A recent study looking at the relationship between body weight and severe COVID-19 has garnered a lot of media attention, concluding that a body mass index (BMI) of over 23 is associated with a higher risk of admission to hospital and death.

A BMI of 23 is nestled roughly in the middle of what is considered a healthy BMI for most people, between 18.5-25 kg/m2.  (you can find a BMI calculator here).


While prior studies have shown a higher risk of severe COVID with a BMI of 30 or greater (considered to be in the obesity range by BMI criteria), this study definitely caused me to do a double take, as a BMI of 23 is very healthy and appropriate for many people.  Can this really be true?


The study, published in The Lancet,  prospectively evaluated data from general medical practices in England, looking at admissions to hospital, admission to ICU, and death due to COVID-19 in adults where BMI data was available, between January and April 2020.


Amongst 6.9 million people in the database, 13,503 (0.2%) were admitted to hospital, 1601 (0.02%) to an ICU, and 5479 (0.08%) died after testing positive for the coronavirus. They found:

  • The lowest risk for admission to hospital was at a BMI of 23, with the risk going up on either side of that (a ‘J-shaped’ curve).
  • The lowest risk of death was also at a BMI of 23, with the risk going up on either side of that.
  • The risk of admission to ICU was lower with the lowest BMI, and increased in a linear fashion across the whole BMI range. (it’s not clear why this is, but it may be related to decisions whether or not to admit people who are very chronically ill with very low BMI to ICU, for example if a person has declined resuscitation and ICU admission due to other advanced/severe health conditions)
  • The risk associated with higher BMI was higher for younger people (age under 40) compared to people over 80, and higher for Black people than for White people.


The study acknowledged that many of their BMI measurements were outdated in their database, so they repeated their analysis using only the 2.3 million people with a BMI recorded within a year of entry to the study.  That time around, they found the lowest risk of admission to hospital was at a BMI of 25, and the lowest risk of death was at a BMI of 28.


In addition to having outdated and potentially imprecise BMI information in their database, the authors also  acknowledge that there may be bias (error) due to many people in their database having no BMI recording at all.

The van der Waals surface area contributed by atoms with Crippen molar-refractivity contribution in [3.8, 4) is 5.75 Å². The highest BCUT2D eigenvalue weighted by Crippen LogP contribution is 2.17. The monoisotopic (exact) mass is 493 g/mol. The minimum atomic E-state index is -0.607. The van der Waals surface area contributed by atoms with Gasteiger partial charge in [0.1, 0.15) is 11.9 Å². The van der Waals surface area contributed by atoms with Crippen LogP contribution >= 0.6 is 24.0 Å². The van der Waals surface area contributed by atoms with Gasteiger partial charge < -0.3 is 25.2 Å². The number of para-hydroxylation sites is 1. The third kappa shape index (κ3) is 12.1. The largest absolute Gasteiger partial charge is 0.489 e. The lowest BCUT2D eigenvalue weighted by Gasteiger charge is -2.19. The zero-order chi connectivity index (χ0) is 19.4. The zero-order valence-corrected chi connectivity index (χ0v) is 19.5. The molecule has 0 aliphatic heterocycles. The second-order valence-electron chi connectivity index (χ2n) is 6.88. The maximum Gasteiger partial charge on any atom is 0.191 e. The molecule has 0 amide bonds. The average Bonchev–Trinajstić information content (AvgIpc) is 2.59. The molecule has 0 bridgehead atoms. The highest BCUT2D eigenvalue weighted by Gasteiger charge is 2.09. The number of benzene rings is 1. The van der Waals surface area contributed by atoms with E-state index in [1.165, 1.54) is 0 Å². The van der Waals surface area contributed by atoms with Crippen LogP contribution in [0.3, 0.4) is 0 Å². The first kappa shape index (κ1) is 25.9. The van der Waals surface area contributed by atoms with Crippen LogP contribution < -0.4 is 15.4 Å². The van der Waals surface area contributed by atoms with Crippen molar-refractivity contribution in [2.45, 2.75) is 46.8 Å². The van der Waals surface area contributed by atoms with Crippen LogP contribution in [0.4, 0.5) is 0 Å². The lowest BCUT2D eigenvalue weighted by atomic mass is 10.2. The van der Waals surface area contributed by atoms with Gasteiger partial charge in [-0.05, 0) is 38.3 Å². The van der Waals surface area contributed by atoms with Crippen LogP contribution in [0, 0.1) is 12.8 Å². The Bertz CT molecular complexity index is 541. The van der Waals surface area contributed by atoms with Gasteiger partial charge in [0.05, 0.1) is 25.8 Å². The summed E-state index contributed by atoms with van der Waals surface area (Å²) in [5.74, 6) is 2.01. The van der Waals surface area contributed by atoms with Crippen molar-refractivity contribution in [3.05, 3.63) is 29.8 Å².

It is important to remember that BMI is simply a calculation based on weight and height, and does not take into account other important factors like body composition (muscle vs fat), where body fat is distributed (healthier fat under the skin around eg hips and thighs, vs metabolically unhealthy fat around the organs and abdomen), nor does it tell us anything about underlying health.  There are many people who have a BMI of 23, 25, or even higher, who are muscular and don’t carry excess fat – we certainly would not consider these individuals to be at adverse health risk.   That being said, there are people who carry excess fat (with consequent health issues) even with a BMI lower than 23 – in India for example, a BMI of over 23 is considered to be in keeping with ‘overweight’, because people of Indian ethnicity have a genetic tendency to carry excess fat around the abdomen and organs at a lower BMI.


The association between BMI and severe COVID being higher for younger people is in keeping with other studies previously published. The authors propose that this may be related to more central fat in young people; I wonder if this may also be related to the obesity paradox (having a little extra fat tissue may be beneficial to survive an illness in older people).


The authors note that the higher risk of severe COVID-19 amongst Black people in the study may relate to a predisposition towards carrying abdominal/visceral fat.  I wondered if this finding may relate to socioeconomic disparity, though they did not find a signal in evaluating the overall population by a socioeconomic status index.


BOTTOM LINE (in my view): 

BMI is not the best measure of excess fat, and people with a BMI of (around) 23-30 do not all have a higher risk of severe COVID-19.  That being said, carrying excess adipose (fat) tissue does increase the risk of more severe COVID infection. 

The coronavirus pandemic has highlighted the negative health consequences and risks of obesity, and we as a global obesity care community hope (and actively advocate) that this will empower changes to increase access to obesity care and treatment.


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